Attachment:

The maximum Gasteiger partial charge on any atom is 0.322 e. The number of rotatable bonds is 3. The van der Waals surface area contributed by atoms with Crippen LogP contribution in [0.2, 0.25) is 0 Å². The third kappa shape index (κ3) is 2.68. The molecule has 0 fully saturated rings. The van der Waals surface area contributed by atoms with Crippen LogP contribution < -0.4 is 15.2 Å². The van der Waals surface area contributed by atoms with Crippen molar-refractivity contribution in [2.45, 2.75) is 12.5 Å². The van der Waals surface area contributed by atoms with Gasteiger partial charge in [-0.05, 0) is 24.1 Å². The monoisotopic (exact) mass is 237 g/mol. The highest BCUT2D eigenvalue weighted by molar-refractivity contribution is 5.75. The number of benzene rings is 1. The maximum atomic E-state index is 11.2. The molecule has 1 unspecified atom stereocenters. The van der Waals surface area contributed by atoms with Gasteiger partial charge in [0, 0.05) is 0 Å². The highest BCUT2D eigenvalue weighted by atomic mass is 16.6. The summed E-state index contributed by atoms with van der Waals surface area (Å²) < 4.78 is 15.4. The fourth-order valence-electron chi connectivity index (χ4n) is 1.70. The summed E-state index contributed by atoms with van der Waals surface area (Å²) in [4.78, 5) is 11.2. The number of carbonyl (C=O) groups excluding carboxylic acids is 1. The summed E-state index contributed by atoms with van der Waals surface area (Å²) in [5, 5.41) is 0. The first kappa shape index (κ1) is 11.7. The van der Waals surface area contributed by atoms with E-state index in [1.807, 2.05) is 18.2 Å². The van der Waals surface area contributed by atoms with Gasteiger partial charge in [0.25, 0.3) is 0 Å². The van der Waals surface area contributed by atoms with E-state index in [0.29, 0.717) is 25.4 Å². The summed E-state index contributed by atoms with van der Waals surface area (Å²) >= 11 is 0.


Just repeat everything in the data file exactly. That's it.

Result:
The maximum Gasteiger partial charge on any atom is 0.322 e. The number of rotatable bonds is 3. The van der Waals surface area contributed by atoms with Crippen LogP contribution in [0.2, 0.25) is 0 Å². The third kappa shape index (κ3) is 2.68. The molecule has 0 fully saturated rings. The van der Waals surface area contributed by atoms with Crippen LogP contribution < -0.4 is 15.2 Å². The van der Waals surface area contributed by atoms with Crippen molar-refractivity contribution in [2.45, 2.75) is 12.5 Å². The van der Waals surface area contributed by atoms with Gasteiger partial charge in [-0.05, 0) is 24.1 Å². The monoisotopic (exact) mass is 237 g/mol. The highest BCUT2D eigenvalue weighted by molar-refractivity contribution is 5.75. The number of benzene rings is 1. The maximum atomic E-state index is 11.2. The molecule has 1 unspecified atom stereocenters. The van der Waals surface area contributed by atoms with Gasteiger partial charge in [0, 0.05) is 0 Å². The highest BCUT2D eigenvalue weighted by atomic mass is 16.6. The summed E-state index contributed by atoms with van der Waals surface area (Å²) < 4.78 is 15.4. The fourth-order valence-electron chi connectivity index (χ4n) is 1.70. The summed E-state index contributed by atoms with van der Waals surface area (Å²) in [4.78, 5) is 11.2. The number of carbonyl (C=O) groups excluding carboxylic acids is 1. The summed E-state index contributed by atoms with van der Waals surface area (Å²) in [5, 5.41) is 0. The first kappa shape index (κ1) is 11.7. The van der Waals surface area contributed by atoms with E-state index in [1.807, 2.05) is 18.2 Å². The van der Waals surface area contributed by atoms with Gasteiger partial charge in [0.25, 0.3) is 0 Å². The van der Waals surface area contributed by atoms with E-state index in [0.29, 0.717) is 25.4 Å². The summed E-state index contributed by atoms with van der Waals surface area (Å²) >= 11 is 0.